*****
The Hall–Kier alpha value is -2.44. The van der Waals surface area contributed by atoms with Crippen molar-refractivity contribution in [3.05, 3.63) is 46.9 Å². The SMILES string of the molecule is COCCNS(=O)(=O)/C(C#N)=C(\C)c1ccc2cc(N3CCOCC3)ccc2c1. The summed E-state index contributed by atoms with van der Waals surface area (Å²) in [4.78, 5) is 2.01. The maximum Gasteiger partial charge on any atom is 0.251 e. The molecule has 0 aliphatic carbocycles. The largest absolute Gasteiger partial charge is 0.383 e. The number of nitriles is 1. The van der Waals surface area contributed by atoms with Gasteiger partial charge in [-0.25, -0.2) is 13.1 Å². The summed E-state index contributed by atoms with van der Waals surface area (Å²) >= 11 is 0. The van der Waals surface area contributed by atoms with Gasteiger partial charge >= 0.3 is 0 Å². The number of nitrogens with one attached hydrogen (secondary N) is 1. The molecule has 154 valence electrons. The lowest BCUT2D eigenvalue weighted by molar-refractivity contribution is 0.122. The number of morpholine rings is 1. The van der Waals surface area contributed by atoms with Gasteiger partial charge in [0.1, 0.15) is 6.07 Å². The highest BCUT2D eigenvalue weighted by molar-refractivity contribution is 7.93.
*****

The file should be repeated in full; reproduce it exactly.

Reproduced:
The Hall–Kier alpha value is -2.44. The van der Waals surface area contributed by atoms with Crippen molar-refractivity contribution in [3.05, 3.63) is 46.9 Å². The SMILES string of the molecule is COCCNS(=O)(=O)/C(C#N)=C(\C)c1ccc2cc(N3CCOCC3)ccc2c1. The summed E-state index contributed by atoms with van der Waals surface area (Å²) in [4.78, 5) is 2.01. The maximum Gasteiger partial charge on any atom is 0.251 e. The molecule has 0 aliphatic carbocycles. The largest absolute Gasteiger partial charge is 0.383 e. The number of nitriles is 1. The van der Waals surface area contributed by atoms with Gasteiger partial charge in [-0.25, -0.2) is 13.1 Å². The summed E-state index contributed by atoms with van der Waals surface area (Å²) >= 11 is 0. The van der Waals surface area contributed by atoms with Gasteiger partial charge >= 0.3 is 0 Å². The number of nitrogens with one attached hydrogen (secondary N) is 1. The molecule has 154 valence electrons. The lowest BCUT2D eigenvalue weighted by molar-refractivity contribution is 0.122. The number of morpholine rings is 1. The van der Waals surface area contributed by atoms with Gasteiger partial charge in [0.1, 0.15) is 6.07 Å². The highest BCUT2D eigenvalue weighted by molar-refractivity contribution is 7.93.